He criticized NASA for not going through its normal procedure of relying on current historical literature and recommendations from its Historical Advisory Committee to select potential contractors rather than give the contract to a writer “whose experience consists largely of magazine articles plus an as yet unpublished book commissioned by NASA itself.”



Education Dept. Student Loan Projections Off By $311B

September 2, 2022


Bad assumptions on the part of the Department of Education led to federal student loans costing the government $197 billion since 1997 — instead of making $114 billion.

That’s according to a new report from the U.S. Government Accountability Office, which found that the $311 billion difference was due to “faulty assumptions.”

Federal student loans were “originally estimated to generate $6 in income per every $100 disbursed” but they’re actually “expected to cost the government almost $9 for every $100 disbursed.”

That’s quite a miscalculation.

The GAO found by looking through the Department of Education’s budgets over the years that about 61 percent of the bad accounting was due to these faulty assumptions, like incorrect estimates on the economic standing of borrowers, underestimating the likelihood of borrower default, and underestimating the percentage of borrowers who would enter income-driven repayment plans.

The Direct Student loan program, which is the largest federal student loan program, accounts for about $1.4 trillion of the $1.7 trillion in outstanding student loans, The Daily Signal reported.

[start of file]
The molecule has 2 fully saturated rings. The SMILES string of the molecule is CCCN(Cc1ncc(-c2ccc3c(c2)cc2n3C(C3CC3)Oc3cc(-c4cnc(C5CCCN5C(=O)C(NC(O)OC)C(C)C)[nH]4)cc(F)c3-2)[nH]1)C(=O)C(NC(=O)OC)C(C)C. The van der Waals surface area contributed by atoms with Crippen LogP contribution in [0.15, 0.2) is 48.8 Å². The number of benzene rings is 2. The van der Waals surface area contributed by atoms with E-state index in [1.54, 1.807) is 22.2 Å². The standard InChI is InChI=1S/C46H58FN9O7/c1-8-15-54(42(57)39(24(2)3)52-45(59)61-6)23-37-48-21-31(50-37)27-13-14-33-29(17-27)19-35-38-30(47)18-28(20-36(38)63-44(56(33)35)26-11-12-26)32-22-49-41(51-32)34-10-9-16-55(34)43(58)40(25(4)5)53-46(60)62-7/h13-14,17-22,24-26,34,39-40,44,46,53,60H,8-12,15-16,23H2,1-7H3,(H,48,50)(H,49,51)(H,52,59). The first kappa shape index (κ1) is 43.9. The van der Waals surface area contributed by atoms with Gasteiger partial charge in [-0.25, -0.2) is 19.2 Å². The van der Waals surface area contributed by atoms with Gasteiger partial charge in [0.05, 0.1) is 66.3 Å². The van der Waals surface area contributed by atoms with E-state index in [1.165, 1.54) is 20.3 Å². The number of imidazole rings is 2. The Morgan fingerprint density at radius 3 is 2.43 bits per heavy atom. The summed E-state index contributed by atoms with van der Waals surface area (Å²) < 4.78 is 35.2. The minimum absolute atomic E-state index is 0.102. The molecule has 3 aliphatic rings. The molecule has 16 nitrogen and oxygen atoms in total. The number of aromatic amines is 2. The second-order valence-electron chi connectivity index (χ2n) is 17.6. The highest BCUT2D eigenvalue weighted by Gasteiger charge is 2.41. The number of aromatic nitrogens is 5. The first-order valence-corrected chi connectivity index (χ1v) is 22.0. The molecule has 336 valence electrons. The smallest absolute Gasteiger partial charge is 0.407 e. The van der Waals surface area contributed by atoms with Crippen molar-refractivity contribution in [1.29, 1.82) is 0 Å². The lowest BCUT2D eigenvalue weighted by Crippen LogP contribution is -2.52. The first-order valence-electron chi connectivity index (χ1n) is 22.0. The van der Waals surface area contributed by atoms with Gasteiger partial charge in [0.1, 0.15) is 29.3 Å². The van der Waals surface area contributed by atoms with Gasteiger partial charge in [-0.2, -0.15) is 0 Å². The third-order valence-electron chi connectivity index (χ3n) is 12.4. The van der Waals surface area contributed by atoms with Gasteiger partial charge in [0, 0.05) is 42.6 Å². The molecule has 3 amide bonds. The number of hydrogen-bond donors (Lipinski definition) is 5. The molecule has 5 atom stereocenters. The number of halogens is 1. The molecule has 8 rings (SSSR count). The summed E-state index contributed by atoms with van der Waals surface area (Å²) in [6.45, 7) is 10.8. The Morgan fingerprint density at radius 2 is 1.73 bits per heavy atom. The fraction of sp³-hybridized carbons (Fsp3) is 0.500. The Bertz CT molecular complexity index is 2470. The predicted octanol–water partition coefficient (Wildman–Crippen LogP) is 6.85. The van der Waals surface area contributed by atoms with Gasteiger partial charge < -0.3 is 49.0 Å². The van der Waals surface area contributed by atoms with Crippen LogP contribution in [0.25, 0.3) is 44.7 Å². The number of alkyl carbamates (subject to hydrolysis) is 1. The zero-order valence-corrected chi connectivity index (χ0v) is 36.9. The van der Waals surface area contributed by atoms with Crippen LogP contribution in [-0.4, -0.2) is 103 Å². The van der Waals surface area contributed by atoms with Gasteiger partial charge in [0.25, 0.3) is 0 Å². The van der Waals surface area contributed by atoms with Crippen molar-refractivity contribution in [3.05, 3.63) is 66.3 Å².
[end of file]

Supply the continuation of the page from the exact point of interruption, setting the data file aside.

About half of all loans issued in that program are being repaid through IDR plans, which cap monthly loan payments based on income.

The Congressional Budget Office reported in February 2020, “borrowers who enroll in IDR plans tend to borrow more and earn less than borrowers in fixed-payment plans.”

That means the student loan program is not only making less money than estimated, but also losing money.

The GAO found the other 39 percent of the miscalculation is due to “programmatic changes such as ongoing repayment pauses, participation in Public Service Loan Forgiveness, interest waivers, and new income-driven repayment plans,” the Signal reported.

And this isn’t about to be corrected anytime soon. The DOE will continue to use these inaccurate accounting metrics for the next three years, making the budget incorrect until at least 2026.

And none of the bad accounting includes the recent announcement from President Joe Biden that forgives $10,000 in students loans per person, costing an estimated $300 billion.

The #WasteOfTheDay is presented by the forensic auditors at